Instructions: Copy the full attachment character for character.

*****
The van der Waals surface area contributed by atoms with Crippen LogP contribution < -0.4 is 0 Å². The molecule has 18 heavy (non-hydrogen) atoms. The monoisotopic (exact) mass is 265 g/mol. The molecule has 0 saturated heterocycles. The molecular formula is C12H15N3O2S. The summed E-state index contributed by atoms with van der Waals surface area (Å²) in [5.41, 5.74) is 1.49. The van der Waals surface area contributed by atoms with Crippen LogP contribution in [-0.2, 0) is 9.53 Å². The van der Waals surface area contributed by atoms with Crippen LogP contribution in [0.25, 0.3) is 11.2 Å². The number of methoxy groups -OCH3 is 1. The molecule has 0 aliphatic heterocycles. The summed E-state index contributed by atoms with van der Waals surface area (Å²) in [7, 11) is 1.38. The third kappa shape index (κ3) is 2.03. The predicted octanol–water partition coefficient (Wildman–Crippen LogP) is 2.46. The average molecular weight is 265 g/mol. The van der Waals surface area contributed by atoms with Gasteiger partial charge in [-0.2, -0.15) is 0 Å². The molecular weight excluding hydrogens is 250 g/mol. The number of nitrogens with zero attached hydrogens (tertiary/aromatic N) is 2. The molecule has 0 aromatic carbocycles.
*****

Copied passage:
The van der Waals surface area contributed by atoms with Crippen LogP contribution < -0.4 is 0 Å². The molecule has 18 heavy (non-hydrogen) atoms. The monoisotopic (exact) mass is 265 g/mol. The molecule has 0 saturated heterocycles. The molecular formula is C12H15N3O2S. The summed E-state index contributed by atoms with van der Waals surface area (Å²) in [5.41, 5.74) is 1.49. The van der Waals surface area contributed by atoms with Crippen LogP contribution in [-0.2, 0) is 9.53 Å². The van der Waals surface area contributed by atoms with Crippen LogP contribution in [0.25, 0.3) is 11.2 Å². The number of methoxy groups -OCH3 is 1. The molecule has 0 aliphatic heterocycles. The summed E-state index contributed by atoms with van der Waals surface area (Å²) in [7, 11) is 1.38. The third kappa shape index (κ3) is 2.03. The predicted octanol–water partition coefficient (Wildman–Crippen LogP) is 2.46. The average molecular weight is 265 g/mol. The van der Waals surface area contributed by atoms with Gasteiger partial charge in [-0.2, -0.15) is 0 Å². The molecular weight excluding hydrogens is 250 g/mol. The number of nitrogens with zero attached hydrogens (tertiary/aromatic N) is 2. The molecule has 0 aromatic carbocycles.